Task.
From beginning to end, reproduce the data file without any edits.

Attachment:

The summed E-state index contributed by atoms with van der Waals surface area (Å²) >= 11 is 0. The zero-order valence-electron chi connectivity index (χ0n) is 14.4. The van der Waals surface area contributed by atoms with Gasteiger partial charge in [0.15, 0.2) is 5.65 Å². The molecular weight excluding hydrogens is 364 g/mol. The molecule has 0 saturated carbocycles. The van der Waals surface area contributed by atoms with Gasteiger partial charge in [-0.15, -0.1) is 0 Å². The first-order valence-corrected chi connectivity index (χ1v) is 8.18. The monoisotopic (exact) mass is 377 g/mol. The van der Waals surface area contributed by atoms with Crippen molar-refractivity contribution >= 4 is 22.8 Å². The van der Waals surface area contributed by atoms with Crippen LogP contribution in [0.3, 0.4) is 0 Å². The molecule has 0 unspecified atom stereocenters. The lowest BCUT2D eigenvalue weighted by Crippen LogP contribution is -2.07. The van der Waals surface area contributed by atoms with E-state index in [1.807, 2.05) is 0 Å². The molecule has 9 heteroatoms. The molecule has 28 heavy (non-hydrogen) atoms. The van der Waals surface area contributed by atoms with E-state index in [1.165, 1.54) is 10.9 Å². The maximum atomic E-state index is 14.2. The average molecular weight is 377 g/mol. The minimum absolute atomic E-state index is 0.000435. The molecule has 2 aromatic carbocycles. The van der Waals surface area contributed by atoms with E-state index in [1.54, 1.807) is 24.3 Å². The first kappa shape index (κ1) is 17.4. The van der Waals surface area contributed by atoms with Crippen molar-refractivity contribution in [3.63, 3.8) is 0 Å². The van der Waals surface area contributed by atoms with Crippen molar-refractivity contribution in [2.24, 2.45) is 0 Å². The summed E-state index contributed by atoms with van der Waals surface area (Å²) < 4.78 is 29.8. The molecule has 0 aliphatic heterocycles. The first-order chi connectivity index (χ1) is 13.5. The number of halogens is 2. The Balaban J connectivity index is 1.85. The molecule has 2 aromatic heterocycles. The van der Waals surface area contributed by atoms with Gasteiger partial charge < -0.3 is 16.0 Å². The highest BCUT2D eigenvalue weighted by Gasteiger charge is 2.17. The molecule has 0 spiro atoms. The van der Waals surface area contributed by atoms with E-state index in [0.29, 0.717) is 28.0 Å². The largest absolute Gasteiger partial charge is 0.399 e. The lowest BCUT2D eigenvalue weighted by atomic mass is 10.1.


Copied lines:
The summed E-state index contributed by atoms with van der Waals surface area (Å²) >= 11 is 0. The zero-order valence-electron chi connectivity index (χ0n) is 14.4. The van der Waals surface area contributed by atoms with Gasteiger partial charge in [0.15, 0.2) is 5.65 Å². The molecular weight excluding hydrogens is 364 g/mol. The molecule has 0 saturated carbocycles. The van der Waals surface area contributed by atoms with Gasteiger partial charge in [-0.15, -0.1) is 0 Å². The first-order valence-corrected chi connectivity index (χ1v) is 8.18. The monoisotopic (exact) mass is 377 g/mol. The van der Waals surface area contributed by atoms with Crippen molar-refractivity contribution >= 4 is 22.8 Å². The van der Waals surface area contributed by atoms with Crippen LogP contribution in [0.3, 0.4) is 0 Å². The molecule has 0 unspecified atom stereocenters. The lowest BCUT2D eigenvalue weighted by Crippen LogP contribution is -2.07. The van der Waals surface area contributed by atoms with E-state index in [1.807, 2.05) is 0 Å². The molecule has 9 heteroatoms. The molecule has 28 heavy (non-hydrogen) atoms. The van der Waals surface area contributed by atoms with E-state index in [1.165, 1.54) is 10.9 Å². The maximum atomic E-state index is 14.2. The average molecular weight is 377 g/mol. The minimum absolute atomic E-state index is 0.000435. The molecule has 2 aromatic carbocycles. The van der Waals surface area contributed by atoms with E-state index in [1.54, 1.807) is 24.3 Å². The first kappa shape index (κ1) is 17.4. The van der Waals surface area contributed by atoms with Crippen molar-refractivity contribution in [3.63, 3.8) is 0 Å². The van der Waals surface area contributed by atoms with Crippen molar-refractivity contribution in [2.24, 2.45) is 0 Å². The summed E-state index contributed by atoms with van der Waals surface area (Å²) < 4.78 is 29.8. The molecule has 0 aliphatic heterocycles. The first-order chi connectivity index (χ1) is 13.5. The number of halogens is 2. The Balaban J connectivity index is 1.85. The molecule has 2 aromatic heterocycles. The van der Waals surface area contributed by atoms with Gasteiger partial charge < -0.3 is 16.0 Å². The highest BCUT2D eigenvalue weighted by Gasteiger charge is 2.17. The molecule has 0 spiro atoms. The van der Waals surface area contributed by atoms with E-state index in [0.29, 0.717) is 28.0 Å². The largest absolute Gasteiger partial charge is 0.399 e. The lowest BCUT2D eigenvalue weighted by atomic mass is 10.1.